How to Prove a Common Law Relationship

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If you wish to sponsor a common-law partner to come to Canada, you must prove to immigration authorities that your common-law relationship is a valid one, and not one of convenience. That is, you must convince them that you are not sponsoring someone that you don’t have a genuine relationship with.


If you wish to sponsor a common-law partner to come to Canada, you must prove to immigration authorities that your common-law relationship is a valid one, and not one of convenience. That is, you must convince them that you are not sponsoring someone that you don’t have a genuine relationship with.

So, the question is how do you claim, or prove, a common-law relationship?


What is a Common-Law Relationship?

According to the IRPR (Immigration & Refugee Protection Regulations) a common-law couple are one who have:

  • Lived together, or cohabited, for at least one year with both partners being 18 years or older (although they can begin co-habiting at an earlier age, the relationship is only considered common-law after both have turned 18 and have then lived together for at least 1 year as 18-year-olds)
  • Done so in a conjugal relationship.

This means that a common-law relationship is what is called a de facto relationship as compared to a marriage which is a de jure (or legal) relationship. Because it is a de facto rather than a legal relationship, the onus is on the applicant to prove that their common-law relationship is a valid one. The first and principal step is to prove cohabitation.


Cohabitation and how to prove it

There are several key aspects of cohabitation and they are straightforward and common sense:

  • A common law couple lives together in the same dwelling;
  • A common law couple combine their affairs: phone bills, groceries, rent or mortgage and other expenses are shared;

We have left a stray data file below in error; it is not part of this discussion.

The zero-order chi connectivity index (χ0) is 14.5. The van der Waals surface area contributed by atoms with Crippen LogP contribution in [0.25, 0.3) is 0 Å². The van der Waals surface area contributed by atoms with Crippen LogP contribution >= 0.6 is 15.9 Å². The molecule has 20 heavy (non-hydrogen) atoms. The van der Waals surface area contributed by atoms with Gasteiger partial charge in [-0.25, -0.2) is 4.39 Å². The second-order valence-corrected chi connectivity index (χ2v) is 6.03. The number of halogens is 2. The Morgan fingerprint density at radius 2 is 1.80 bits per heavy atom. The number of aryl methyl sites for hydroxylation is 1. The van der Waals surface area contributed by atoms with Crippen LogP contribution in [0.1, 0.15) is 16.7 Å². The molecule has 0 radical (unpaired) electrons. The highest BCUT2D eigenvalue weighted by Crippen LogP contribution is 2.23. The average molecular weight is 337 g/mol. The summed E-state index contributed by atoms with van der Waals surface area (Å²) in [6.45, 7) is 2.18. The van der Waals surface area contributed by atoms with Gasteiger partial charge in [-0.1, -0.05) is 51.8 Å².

• A common law couple have continuously (NOT cumulatively) lived together for at least one year and continue to live together – this means any separation must be:
    • Temporary: for some specific short-term reason like work or travel or family affairs,
    • Short-term: for a very brief period of time.

Once a year of continuous cohabitation has been established, the separations can be a little longer if the reason is deemed valid. For example, illness, a period of study at another location, or a death in the family. But the intention on the part of the common-law couple must always be to live together again as soon as possible.

For example, if the couple has cohabited continuously for at least a year and then the Canadian partner (or the partner is someone with PR status in Canada) has had to return to Canada, they must show evidence that the relationship is a continuing one. Letters, emails, any documents that indicate they are in constant communication and intend to reunite as soon as possible should be saved for the application.

Remember, the longer the period of temporary separation, the harder it will be to prove to immigration authorities that you are still continuously cohabiting.


What kind of documents help prove cohabitation?